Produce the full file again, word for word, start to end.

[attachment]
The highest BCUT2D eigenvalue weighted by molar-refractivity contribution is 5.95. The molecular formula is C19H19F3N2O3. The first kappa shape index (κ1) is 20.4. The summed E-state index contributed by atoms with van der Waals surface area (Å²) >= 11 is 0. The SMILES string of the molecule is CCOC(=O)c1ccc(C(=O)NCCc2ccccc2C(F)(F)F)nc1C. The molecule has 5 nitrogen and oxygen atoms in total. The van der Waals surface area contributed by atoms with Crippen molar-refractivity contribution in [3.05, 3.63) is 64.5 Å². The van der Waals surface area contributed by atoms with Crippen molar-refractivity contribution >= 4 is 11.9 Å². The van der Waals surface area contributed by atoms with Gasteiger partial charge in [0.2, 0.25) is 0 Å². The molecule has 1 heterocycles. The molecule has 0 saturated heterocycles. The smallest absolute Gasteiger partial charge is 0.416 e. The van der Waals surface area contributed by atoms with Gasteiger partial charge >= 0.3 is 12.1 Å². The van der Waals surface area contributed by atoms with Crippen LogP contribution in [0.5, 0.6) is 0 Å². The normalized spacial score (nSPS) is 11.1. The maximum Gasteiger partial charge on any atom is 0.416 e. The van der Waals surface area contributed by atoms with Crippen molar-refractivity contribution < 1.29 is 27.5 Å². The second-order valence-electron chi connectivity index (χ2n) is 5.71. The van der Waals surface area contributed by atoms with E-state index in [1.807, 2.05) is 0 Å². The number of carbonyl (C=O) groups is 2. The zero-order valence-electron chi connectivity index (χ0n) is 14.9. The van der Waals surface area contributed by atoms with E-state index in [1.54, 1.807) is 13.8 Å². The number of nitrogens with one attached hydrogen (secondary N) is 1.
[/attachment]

The highest BCUT2D eigenvalue weighted by molar-refractivity contribution is 5.95. The molecular formula is C19H19F3N2O3. The first kappa shape index (κ1) is 20.4. The summed E-state index contributed by atoms with van der Waals surface area (Å²) >= 11 is 0. The SMILES string of the molecule is CCOC(=O)c1ccc(C(=O)NCCc2ccccc2C(F)(F)F)nc1C. The molecule has 5 nitrogen and oxygen atoms in total. The van der Waals surface area contributed by atoms with Crippen molar-refractivity contribution in [3.05, 3.63) is 64.5 Å². The van der Waals surface area contributed by atoms with Crippen molar-refractivity contribution >= 4 is 11.9 Å². The van der Waals surface area contributed by atoms with Gasteiger partial charge in [0.2, 0.25) is 0 Å². The molecule has 1 heterocycles. The molecule has 0 saturated heterocycles. The smallest absolute Gasteiger partial charge is 0.416 e. The van der Waals surface area contributed by atoms with Gasteiger partial charge >= 0.3 is 12.1 Å². The van der Waals surface area contributed by atoms with Crippen LogP contribution in [0.5, 0.6) is 0 Å². The normalized spacial score (nSPS) is 11.1. The maximum Gasteiger partial charge on any atom is 0.416 e. The van der Waals surface area contributed by atoms with Crippen molar-refractivity contribution < 1.29 is 27.5 Å². The second-order valence-electron chi connectivity index (χ2n) is 5.71. The van der Waals surface area contributed by atoms with E-state index in [1.807, 2.05) is 0 Å². The number of carbonyl (C=O) groups is 2. The zero-order valence-electron chi connectivity index (χ0n) is 14.9. The van der Waals surface area contributed by atoms with E-state index in [1.54, 1.807) is 13.8 Å². The number of nitrogens with one attached hydrogen (secondary N) is 1.